But Howard was has established himself as a steady contributor to the Heat’s respected coaching staff. He interviewed for the Lakers, Cavs and Timberwolves head-coaching positions. Howard brings far more credibility than just his Michigan-alumnus status to this job.

Giannis Antetokounmpo, Marcus Smart headline All-Defensive teams

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NBA teams scored more points per possession this season than ever.

But a few players stood out for slowing the offensive onslaught.

The All-Defensive teams (first-team votes, second-team votes, voting points in parentheses):

First team

Guard: Marcus Smart, BOS (63-19-145)

Guard: Eric Bledsoe, MIL (36-28-100)

Forward: Paul George, OKC (96-3-195)

Forward: Giannis Antetokounmpo, MIL (94-5-193)

Center: Rudy Gobert, UTA (97-2-196)

Second team

Guard: Jrue Holiday, MIN (31-28-90)

Guard: Klay Thompson, GSW (23-36-82)

Forward: Draymond Green, GSW (2-57-61)

Forward: Kawhi Leonard, TOR (5-29-39)

Center: Joel Embiid, PHI (4-72-80)

Also receiving votes: Danny Green, TOR (19-28-66); Patrick Beverley, LAC (14-20-48); Myles Turner, IND (1-37-39); P.J. Tucker, HOU (1-36-38); Pascal Siakam, TOR (0-24-24); Derrick White, SAS (4-7-15); Russell Westbrook, OKC (2-5-9); Jimmy Butler, PHI (2-5-9); Chris Paul, HOU (1-5-7); Robert Covington, MIN (1-3-5); Paul Millsap, DEN (0-5-5); James Harden, HOU (2-0-4); Al Horford, BOS (0-4-4); Kevin Durant, GSW (0-4-4); Malcolm Brogdon, MIL (1-1-3); Josh Richardson, MIA (0-3-3); Kyle Lowry, TOR (0-3-3)
Stephen Curry, GSW (1-0-2); Thaddeus Young, IND (0-2-2); Anthony Davis, NOP (0-2-2); Ben Simmons, PHI (0-2-2); Donovan Mitchell, UTA (0-2-2); Derrick Favors, UTA (0-2-2); Joe Ingles, UTA (0-2-2); Jaylen Brown, BOS (0-1-1); Kyrie Irving, BOS (0-1-1); Ed Davis, BRK (0-1-1); Gary Harris, DEN (0-1-1); Nikola Jokic, DEN (0-1-1); Andre Drummond, DET (0-1-1); Andre Iguodala, GSW (0-1-1); Jordan Bell, GSW (0-1-1); Shai Gilgeous-Alexander, LAC (0-1-1); Mike Conley, MEM (0-1-1); Kyle Anderson, MEM (0-1-1); Bam Adebayo, MIA (0-1-1); Khris Middleton, MIL (0-1-1); Brook Lopez, MIL (0-1-1); Terrance Ferguson, OKC (0-1-1); Damian Lillard, POR (0-1-1); De’Aaron Fox, SAC (0-1-1); Ricky Rubio, UTA (0-1-1); Bradley Beal, WAS (0-1-1)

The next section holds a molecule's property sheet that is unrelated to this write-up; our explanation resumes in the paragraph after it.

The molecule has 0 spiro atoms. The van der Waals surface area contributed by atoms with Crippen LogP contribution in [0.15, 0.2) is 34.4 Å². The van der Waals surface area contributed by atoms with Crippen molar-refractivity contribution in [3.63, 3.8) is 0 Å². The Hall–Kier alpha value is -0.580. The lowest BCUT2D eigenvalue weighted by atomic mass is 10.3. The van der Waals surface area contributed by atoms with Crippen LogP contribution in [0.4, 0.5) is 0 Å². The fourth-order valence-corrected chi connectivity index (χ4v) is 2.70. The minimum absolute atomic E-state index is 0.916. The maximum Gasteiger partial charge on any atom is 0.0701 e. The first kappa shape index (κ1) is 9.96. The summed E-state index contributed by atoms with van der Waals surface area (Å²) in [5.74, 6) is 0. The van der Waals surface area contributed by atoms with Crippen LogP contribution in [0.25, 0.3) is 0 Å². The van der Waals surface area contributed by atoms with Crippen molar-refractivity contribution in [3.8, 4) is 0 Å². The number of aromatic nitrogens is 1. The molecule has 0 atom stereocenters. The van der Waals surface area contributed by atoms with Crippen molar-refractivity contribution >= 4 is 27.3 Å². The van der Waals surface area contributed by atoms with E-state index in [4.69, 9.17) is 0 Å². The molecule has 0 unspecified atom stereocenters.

Observations:

  • This voting could foreshadow a tight Defensive Player of the Year race. The three finalists for that award – Rudy Gobert, Paul George and Giannis Antetokounmpo – each received a high majority of votes, but not unanimity, at their positions. Or Gobert could just cruise to another victory.
  • I have no major complaints about the selections. I would have put Danny Green (who finished fifth among guards) on the first team, bumped down Eric Bledsoe and excluded Klay Thompson. I also would have give second-team forward to P.J. Tucker (who finished fifth among forwards) over Kawhi Leonard. Here are our picks for reference.
  • P.J. Tucker came only one voting point from the second team. If he tied Kawhi Leonard, both players would have made it on an expanded six-player second team.
  • Leonard hasn’t defended with the same verve this season. He remains awesome in stretches, particular in the playoffs. But his effort in the regular season didn’t match his previous level. Defensive reputations die hard.
  • It’s a shame Thaddeus Young received only two second-team votes. My general rule is you can complain about a lack of votes for only players you picked, and I didn’t pick Young. But he came very close to P.J. Tucker for my final forward spot, Young had a stronger case than several forwards ahead of him.
  • James Harden got two first-team votes. Did someone think they were voting for All-NBA? Stephen Curry also got a first-team vote. Kyrie Irving and Damian Lillard got second-team votes. Nikola Jokic got a second-team vote. Kevin Durant got a few second-team votes. There’s plenty of All-NBA/All-Defensive overlap with other frontcourt players. There could easily be an incorrectly submitted ballot.
  • But that still leaves a second Harden first-team vote with no other plausible explanation. Someone must really love steals, guaring in the post and absolutely no other aspects of defense.
  • Jordan Bell got a second-team vote at forward. He’s a decent defender, but someone who played fewer minutes than Dirk Nowitzki, Bruno Caboclo and Omari Spellman this season. Bell also primarily played center. Weird.